Jerry Rawlings and John Kufuor are towers in African politics. Either man is a savvy politician who spent eight years as president of Ghana. Both men certainly have enormous experience steering the ship of state. And both men have an irreproachable legacy: turning over the reins of government to a newly elected president, more so one from the opposition. Africa no longer has too many of such men. Ghana is, indeed, fortunate to have two – many nations cannot boast of even one, because the congenital splotch that has always afflicted the mental terrain of the African means that the others have been locked up, murdered or rejected by their own citizens – and the time has come for President Mills to send Jerry Rawlings and John Kufuor on an urgent mission: to mediate between Laurent Gbagbo and Alassane Ouattara.
That there is a placid inferno about to break out of its confines and consume many in Ivory Coast is an incontestable fact. That Africans should not sit idly by while supporters of Laurent Gbagbo and Alassane Ouattara destroy lives and property, violate the rule of law, and plunge the country into anarchy is as obligatory as it is urgent. That both Laurent Gbagbo and Alassane Ouattara will likely listen to men of stature, such as Jerry Rawlings and John Kufuor, is what many of us truly anticipate. It is for this reason that President Mills must act quickly by sending Rawlings and Kufuor to Abidjan as mediators.
Laurent Gbagbo, while aware he lost the recent presidential elections to Alassane Ouattara, is refusing to step down because of deep mistrust between the two men. Anyone who has followed Ivorian politics the last eight years will understand why. But this political stalemate, which has already led to the deaths of twenty to thirty people, must not be allowed to fester any further. Gbagbo, perhaps, is worried that handing over power to Ouattara may be detrimental to his personal well-being. Gbagbo’s position is understandable – but holding on to power illegally is unacceptable. Rawlings and Kufuor can help reach a sort of agreement with both men so that Gbagbo will continue to live in his own country without fear of reprisal. I completely reject the suggestion by some that Gbagbo ought to leave the country, as Ouattara is no more Ivorian than the former: ex-presidents should not become personae non gratae in their own countries.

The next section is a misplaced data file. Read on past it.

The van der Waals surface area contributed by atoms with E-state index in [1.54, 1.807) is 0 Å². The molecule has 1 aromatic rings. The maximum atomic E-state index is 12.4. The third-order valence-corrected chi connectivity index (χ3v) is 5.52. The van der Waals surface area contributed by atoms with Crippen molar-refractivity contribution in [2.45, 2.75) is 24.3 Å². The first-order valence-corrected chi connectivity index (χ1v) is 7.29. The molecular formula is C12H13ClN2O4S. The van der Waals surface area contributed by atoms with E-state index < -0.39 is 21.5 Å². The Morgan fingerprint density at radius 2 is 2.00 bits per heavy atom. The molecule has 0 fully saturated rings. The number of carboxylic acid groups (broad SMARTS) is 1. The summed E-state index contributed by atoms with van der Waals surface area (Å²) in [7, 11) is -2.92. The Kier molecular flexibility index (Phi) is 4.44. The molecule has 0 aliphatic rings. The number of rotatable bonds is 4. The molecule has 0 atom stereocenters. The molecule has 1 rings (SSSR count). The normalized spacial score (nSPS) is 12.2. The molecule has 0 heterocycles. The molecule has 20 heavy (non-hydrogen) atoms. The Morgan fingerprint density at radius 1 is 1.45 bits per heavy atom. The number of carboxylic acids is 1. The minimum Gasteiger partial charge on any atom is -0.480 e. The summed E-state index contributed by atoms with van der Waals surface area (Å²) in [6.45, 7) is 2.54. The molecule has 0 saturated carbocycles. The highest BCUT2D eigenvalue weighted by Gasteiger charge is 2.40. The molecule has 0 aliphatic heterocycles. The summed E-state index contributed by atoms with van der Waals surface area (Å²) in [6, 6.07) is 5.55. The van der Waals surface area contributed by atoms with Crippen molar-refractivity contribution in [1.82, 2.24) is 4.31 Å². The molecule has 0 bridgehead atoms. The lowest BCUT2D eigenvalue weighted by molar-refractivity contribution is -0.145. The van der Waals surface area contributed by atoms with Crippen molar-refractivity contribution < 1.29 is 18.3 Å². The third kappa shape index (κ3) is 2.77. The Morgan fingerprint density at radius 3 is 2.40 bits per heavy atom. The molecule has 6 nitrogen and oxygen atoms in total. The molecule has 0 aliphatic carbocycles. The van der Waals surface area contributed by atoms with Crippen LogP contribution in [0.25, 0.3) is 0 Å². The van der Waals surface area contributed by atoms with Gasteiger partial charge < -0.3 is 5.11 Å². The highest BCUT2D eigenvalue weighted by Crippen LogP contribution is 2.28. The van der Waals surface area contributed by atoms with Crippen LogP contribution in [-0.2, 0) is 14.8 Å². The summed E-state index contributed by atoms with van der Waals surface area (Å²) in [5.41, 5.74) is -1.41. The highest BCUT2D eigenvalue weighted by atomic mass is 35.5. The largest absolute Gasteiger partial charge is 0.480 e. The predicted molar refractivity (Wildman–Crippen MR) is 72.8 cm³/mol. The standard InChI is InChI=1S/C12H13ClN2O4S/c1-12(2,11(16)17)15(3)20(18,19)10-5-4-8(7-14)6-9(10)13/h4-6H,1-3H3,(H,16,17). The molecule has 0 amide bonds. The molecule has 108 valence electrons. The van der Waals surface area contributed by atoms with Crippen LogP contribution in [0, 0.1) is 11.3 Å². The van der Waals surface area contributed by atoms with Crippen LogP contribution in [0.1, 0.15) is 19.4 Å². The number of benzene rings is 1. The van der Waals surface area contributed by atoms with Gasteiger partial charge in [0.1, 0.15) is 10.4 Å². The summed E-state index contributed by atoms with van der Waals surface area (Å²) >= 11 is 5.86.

Jerry Rawlings and John Kufuor could enhance their legacies – and Africa’s credibility – by mediating between Laurent Gbagbo and Alassane Ouattara to end the current imbroglio in Ivory Coast. But to give the two ex-presidents greater standing in this achievable task, they ought to be sent officially to Abidjan by President John Atta Mills, with the backing of the African Union. Certainly, Jerry Rawlings and John Kufuor have so much to share with the embattled Laurent Gbagbo and the buoyant Alassane Ouattara about vacating the highest office of the land, irrespective of parochial inclinations, once the citizens have spoken.
So far, many world leaders have called on Gbagbo to step down, because Gbagbo’s assertion that voting in the north of the country, where Ouattara won by a huge margin, was rigged is nothing but a ruse: international observers, the U.N. and the Electoral Commission of Ivory Coast all insist that the minor hiccups seen at the polls could not have altered the results of the presidential elections.
While French president Nicolas Sarkozy has, in unequivocal terms, asked Gbagbo to step down, Raila Odinga, Kenya’s prime minister, who himself never became president because of voter fraud and intimidation, has called on the African Union to remove Gbagbo from office by the use of force. Mr. Odinga’s call may be a bit farfetched, but the truth remains that a decisive solution must be reached soon to forestall more avoidable deaths in Ivory Coast. There are 10,000 U.N. peacekeepers in Ivory Coast at the moment, but even this nonaligned force will be incapable of providing peace and security should civil war break out.
The fear of conflict has already forced over 4,000 Ivorians to move to neighboring Liberia as refugees. The situation will only get worse in the coming days – unless Gbagbo and Ouattara can break the deadlock. Certainly, Jerry Rawlings and John Kufuor, with strong backing from Ghana and the African Union, can get the job done. Threats and intimidations from within and without may not break Gbagbo’s stubborn resolve to hang on to power, but diplomacy can. And diplomacy is what the world needs at the moment. Can Jerry Rawlings and John Kufuor get the job done? I believe they can!
By Daniel K. Pryce
The opinions expressed here are the author`s and do not necessarily reflect the views or have the endorsement of the Editorial Board of AfricaNewsAnalysis